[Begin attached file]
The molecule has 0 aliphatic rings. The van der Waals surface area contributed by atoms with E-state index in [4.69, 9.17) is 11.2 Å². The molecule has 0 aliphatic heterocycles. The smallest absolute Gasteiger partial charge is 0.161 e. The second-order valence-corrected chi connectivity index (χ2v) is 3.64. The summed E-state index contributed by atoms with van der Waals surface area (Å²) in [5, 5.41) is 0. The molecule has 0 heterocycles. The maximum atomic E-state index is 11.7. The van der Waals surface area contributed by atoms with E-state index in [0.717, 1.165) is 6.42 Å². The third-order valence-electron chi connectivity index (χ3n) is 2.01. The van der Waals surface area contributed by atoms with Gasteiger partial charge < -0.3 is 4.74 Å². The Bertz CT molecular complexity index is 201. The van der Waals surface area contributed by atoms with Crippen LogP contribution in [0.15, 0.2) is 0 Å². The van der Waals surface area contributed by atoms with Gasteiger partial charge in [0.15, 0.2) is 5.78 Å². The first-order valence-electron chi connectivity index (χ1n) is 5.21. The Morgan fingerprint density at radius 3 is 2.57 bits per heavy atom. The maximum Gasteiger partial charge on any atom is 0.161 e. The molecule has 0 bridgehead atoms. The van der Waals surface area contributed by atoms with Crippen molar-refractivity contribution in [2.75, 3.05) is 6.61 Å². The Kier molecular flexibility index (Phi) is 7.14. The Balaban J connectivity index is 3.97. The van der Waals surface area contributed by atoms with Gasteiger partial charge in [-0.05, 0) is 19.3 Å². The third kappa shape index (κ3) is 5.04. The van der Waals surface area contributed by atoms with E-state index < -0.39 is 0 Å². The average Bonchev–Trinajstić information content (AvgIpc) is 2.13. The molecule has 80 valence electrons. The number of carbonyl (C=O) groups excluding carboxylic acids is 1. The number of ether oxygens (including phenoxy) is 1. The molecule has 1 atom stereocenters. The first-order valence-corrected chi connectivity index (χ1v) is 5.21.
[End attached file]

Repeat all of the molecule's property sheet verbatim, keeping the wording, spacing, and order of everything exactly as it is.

The molecule has 0 aliphatic rings. The van der Waals surface area contributed by atoms with E-state index in [4.69, 9.17) is 11.2 Å². The molecule has 0 aliphatic heterocycles. The smallest absolute Gasteiger partial charge is 0.161 e. The second-order valence-corrected chi connectivity index (χ2v) is 3.64. The summed E-state index contributed by atoms with van der Waals surface area (Å²) in [5, 5.41) is 0. The molecule has 0 heterocycles. The maximum atomic E-state index is 11.7. The van der Waals surface area contributed by atoms with E-state index in [0.717, 1.165) is 6.42 Å². The third-order valence-electron chi connectivity index (χ3n) is 2.01. The van der Waals surface area contributed by atoms with Gasteiger partial charge < -0.3 is 4.74 Å². The Bertz CT molecular complexity index is 201. The van der Waals surface area contributed by atoms with Crippen LogP contribution in [0.15, 0.2) is 0 Å². The van der Waals surface area contributed by atoms with Gasteiger partial charge in [0.15, 0.2) is 5.78 Å². The first-order valence-electron chi connectivity index (χ1n) is 5.21. The Morgan fingerprint density at radius 3 is 2.57 bits per heavy atom. The maximum Gasteiger partial charge on any atom is 0.161 e. The molecule has 0 bridgehead atoms. The van der Waals surface area contributed by atoms with Crippen molar-refractivity contribution in [2.75, 3.05) is 6.61 Å². The Kier molecular flexibility index (Phi) is 7.14. The Balaban J connectivity index is 3.97. The van der Waals surface area contributed by atoms with Gasteiger partial charge in [-0.05, 0) is 19.3 Å². The third kappa shape index (κ3) is 5.04. The van der Waals surface area contributed by atoms with E-state index < -0.39 is 0 Å². The average Bonchev–Trinajstić information content (AvgIpc) is 2.13. The molecule has 80 valence electrons. The number of carbonyl (C=O) groups excluding carboxylic acids is 1. The number of ether oxygens (including phenoxy) is 1. The molecule has 1 atom stereocenters. The first-order valence-corrected chi connectivity index (χ1v) is 5.21.